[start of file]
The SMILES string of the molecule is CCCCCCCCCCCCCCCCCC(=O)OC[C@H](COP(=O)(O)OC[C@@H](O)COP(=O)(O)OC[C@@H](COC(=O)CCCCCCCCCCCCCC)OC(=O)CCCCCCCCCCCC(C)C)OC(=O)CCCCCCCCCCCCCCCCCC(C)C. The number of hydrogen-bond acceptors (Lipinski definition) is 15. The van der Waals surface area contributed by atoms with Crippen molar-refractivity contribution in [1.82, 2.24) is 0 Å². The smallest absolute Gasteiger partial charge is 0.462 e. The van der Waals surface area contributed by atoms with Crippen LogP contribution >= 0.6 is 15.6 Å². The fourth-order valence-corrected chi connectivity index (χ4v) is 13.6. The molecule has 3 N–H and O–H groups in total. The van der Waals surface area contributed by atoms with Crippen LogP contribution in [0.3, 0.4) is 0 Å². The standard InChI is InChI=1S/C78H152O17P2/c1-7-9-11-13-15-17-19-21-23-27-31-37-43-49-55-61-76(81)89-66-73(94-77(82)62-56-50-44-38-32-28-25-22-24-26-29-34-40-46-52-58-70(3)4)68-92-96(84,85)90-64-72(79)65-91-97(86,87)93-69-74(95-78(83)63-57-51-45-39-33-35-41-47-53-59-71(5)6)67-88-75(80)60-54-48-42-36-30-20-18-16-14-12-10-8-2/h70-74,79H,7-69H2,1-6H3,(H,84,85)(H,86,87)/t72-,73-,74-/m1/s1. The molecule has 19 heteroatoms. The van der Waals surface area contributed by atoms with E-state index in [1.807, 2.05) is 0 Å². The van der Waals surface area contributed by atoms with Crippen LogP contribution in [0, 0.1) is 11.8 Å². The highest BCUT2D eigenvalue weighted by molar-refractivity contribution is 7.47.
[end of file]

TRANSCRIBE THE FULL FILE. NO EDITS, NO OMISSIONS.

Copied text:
The SMILES string of the molecule is CCCCCCCCCCCCCCCCCC(=O)OC[C@H](COP(=O)(O)OC[C@@H](O)COP(=O)(O)OC[C@@H](COC(=O)CCCCCCCCCCCCCC)OC(=O)CCCCCCCCCCCC(C)C)OC(=O)CCCCCCCCCCCCCCCCCC(C)C. The number of hydrogen-bond acceptors (Lipinski definition) is 15. The van der Waals surface area contributed by atoms with Crippen molar-refractivity contribution in [1.82, 2.24) is 0 Å². The smallest absolute Gasteiger partial charge is 0.462 e. The van der Waals surface area contributed by atoms with Crippen LogP contribution >= 0.6 is 15.6 Å². The fourth-order valence-corrected chi connectivity index (χ4v) is 13.6. The molecule has 3 N–H and O–H groups in total. The van der Waals surface area contributed by atoms with Crippen LogP contribution in [0.3, 0.4) is 0 Å². The standard InChI is InChI=1S/C78H152O17P2/c1-7-9-11-13-15-17-19-21-23-27-31-37-43-49-55-61-76(81)89-66-73(94-77(82)62-56-50-44-38-32-28-25-22-24-26-29-34-40-46-52-58-70(3)4)68-92-96(84,85)90-64-72(79)65-91-97(86,87)93-69-74(95-78(83)63-57-51-45-39-33-35-41-47-53-59-71(5)6)67-88-75(80)60-54-48-42-36-30-20-18-16-14-12-10-8-2/h70-74,79H,7-69H2,1-6H3,(H,84,85)(H,86,87)/t72-,73-,74-/m1/s1. The molecule has 19 heteroatoms. The van der Waals surface area contributed by atoms with E-state index in [1.807, 2.05) is 0 Å². The van der Waals surface area contributed by atoms with Crippen LogP contribution in [0, 0.1) is 11.8 Å². The highest BCUT2D eigenvalue weighted by molar-refractivity contribution is 7.47.